For the second year in a row, Ohio State’s only regular-season rest week will come smack in the middle of the schedule, as the Buckeyes play six games before their week off and six more regular-season games after.

On paper, this should be a good time to have a week off, as it splits the season into two halves and gives the Buckeyes the chance to rest, regroup and get healthy in between. It also shatters what appears to be the most intimidating streak of the season, as the Buckeyes are set to face Michigan State, Iowa and Penn State in three straight games.

That said, it sets the Buckeyes up for another second-half challenge like last season, as they’ll have to play six Big Ten games in six weeks, which would become seven conference contests in seven weeks if they pass the game. Big Ten Championship. . Ohio State might have been better suited to having his bye a week later – when it was originally meant to be – as it would have given the Buckeyes an extra week to prepare for their road trip to Penn State, which will be now sandwiched by the Iowa and Northwestern games.

Don’t fall into the November trap

Once the Ohio State / Penn State game is on the books and the schedule changes to November, the anticipation for the game will grow rapidly. If there has ever been a year that Ohio State will be tempted to start looking at Michigan early, it will be this one, as the Buckeyes will be hungry to avenge last year’s loss to Ann Arbor.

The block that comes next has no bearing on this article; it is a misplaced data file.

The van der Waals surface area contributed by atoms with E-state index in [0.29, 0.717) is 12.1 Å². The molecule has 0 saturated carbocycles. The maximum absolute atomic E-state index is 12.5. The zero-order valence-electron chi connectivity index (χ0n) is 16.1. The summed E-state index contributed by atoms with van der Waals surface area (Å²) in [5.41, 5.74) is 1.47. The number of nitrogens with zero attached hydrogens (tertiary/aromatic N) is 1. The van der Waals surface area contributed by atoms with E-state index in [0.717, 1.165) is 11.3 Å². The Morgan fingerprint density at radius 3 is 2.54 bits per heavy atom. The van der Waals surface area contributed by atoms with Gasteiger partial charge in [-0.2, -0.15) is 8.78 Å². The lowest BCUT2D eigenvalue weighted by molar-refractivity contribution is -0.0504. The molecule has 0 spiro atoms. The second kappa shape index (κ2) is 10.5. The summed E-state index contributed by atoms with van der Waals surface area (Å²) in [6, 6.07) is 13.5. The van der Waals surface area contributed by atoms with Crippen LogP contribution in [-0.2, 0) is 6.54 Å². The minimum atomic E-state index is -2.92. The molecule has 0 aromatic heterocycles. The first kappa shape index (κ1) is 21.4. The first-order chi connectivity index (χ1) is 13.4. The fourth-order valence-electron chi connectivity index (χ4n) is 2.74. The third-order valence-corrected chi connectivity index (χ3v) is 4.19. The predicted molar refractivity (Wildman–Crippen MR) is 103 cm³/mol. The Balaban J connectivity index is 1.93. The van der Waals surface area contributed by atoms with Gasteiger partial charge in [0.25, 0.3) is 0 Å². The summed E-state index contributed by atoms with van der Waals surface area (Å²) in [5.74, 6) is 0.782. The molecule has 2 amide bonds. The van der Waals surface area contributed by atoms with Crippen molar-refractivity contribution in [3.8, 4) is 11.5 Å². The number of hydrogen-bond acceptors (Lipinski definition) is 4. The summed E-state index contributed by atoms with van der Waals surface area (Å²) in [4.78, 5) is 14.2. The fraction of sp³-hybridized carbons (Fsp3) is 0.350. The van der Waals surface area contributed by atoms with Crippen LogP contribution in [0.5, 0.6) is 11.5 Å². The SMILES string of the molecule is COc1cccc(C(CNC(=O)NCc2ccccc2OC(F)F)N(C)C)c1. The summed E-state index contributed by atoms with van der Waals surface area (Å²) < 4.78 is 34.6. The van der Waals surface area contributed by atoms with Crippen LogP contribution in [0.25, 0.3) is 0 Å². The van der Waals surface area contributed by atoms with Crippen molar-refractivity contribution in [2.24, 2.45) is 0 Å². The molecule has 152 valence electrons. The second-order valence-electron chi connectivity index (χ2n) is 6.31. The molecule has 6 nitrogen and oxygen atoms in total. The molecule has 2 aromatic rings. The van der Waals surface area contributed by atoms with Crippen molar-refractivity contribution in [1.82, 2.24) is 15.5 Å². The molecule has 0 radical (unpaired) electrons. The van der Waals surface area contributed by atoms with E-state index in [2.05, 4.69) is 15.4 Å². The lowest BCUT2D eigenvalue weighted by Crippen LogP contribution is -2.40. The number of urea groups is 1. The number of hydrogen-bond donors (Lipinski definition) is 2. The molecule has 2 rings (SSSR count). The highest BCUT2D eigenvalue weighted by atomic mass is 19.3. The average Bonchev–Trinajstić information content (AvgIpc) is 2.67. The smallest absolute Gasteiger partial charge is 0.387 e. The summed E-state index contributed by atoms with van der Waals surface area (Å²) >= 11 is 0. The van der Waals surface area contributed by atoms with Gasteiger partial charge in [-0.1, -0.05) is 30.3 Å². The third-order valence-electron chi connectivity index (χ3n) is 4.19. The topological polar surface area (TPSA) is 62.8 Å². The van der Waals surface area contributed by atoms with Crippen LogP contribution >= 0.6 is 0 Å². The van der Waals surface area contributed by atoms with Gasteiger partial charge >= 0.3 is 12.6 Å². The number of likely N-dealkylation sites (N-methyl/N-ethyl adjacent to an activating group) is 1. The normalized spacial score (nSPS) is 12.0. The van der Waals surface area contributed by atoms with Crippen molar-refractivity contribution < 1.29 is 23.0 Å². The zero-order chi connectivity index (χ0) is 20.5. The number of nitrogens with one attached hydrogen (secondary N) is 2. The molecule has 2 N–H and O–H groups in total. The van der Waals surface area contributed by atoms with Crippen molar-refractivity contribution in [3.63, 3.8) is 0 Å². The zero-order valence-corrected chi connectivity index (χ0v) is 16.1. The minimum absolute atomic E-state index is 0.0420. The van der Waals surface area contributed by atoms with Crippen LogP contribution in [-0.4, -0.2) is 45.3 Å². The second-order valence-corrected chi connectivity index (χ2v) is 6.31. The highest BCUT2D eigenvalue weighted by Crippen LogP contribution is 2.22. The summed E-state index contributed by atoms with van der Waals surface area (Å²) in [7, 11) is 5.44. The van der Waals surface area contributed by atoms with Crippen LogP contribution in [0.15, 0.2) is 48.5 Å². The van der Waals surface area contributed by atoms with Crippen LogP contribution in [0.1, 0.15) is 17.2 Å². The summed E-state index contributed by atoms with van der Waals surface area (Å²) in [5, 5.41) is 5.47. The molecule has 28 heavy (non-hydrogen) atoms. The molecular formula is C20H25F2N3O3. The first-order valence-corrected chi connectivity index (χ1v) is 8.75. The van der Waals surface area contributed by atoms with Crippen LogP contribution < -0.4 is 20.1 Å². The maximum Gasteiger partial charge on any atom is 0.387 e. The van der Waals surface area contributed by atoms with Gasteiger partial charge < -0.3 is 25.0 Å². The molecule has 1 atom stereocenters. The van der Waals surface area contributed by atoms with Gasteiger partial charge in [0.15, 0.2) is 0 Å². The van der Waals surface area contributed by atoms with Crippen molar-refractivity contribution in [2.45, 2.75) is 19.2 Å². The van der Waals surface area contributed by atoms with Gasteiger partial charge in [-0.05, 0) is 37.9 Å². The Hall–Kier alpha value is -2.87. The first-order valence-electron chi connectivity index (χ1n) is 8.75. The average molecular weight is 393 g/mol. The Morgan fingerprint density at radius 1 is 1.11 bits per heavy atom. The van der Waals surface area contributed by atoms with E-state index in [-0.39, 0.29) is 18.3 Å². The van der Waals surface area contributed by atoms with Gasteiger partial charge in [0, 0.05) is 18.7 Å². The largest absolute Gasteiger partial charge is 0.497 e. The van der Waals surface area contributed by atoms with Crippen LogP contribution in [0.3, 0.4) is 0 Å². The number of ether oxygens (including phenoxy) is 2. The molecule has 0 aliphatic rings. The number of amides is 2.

The schedule leading up to The Game looks easier than last year, when the Buckeyes faced Michigan State a week before Michigan, and in 2019, when the Buckeyes faced Penn State in their penultimate game of the regular season.

But this is where the threat of a trap game could come in.

Northwestern played Ohio State tough when they last met in the 2020 Big Ten Championship game, and the Buckeyes will need to be on their toes against a post-Penn State disappointment. Indiana lost all the momentum it had around that time a year ago with a 2-10 season in 2021, but the Hoosiers scared the Buckeyes at Ohio Stadium two years ago. Maryland are planning to have the Big Ten’s second-best passing offense with Taulia Tagovailoa throwing at Rakim Jarrett, Dontay Demus and Jacob Copeland, and the Terrapins took Ohio State in overtime the last time they hosted the Buckeyes in 2018, when Ohio State flew to Maryland just a week before playing in Michigan as they will this year.

On paper, that should be three of the four easiest conference games of the season for Ohio State, as well as its Oct. 1 game against Rutgers. But these are still not games the Buckeyes can afford to ignore altogether.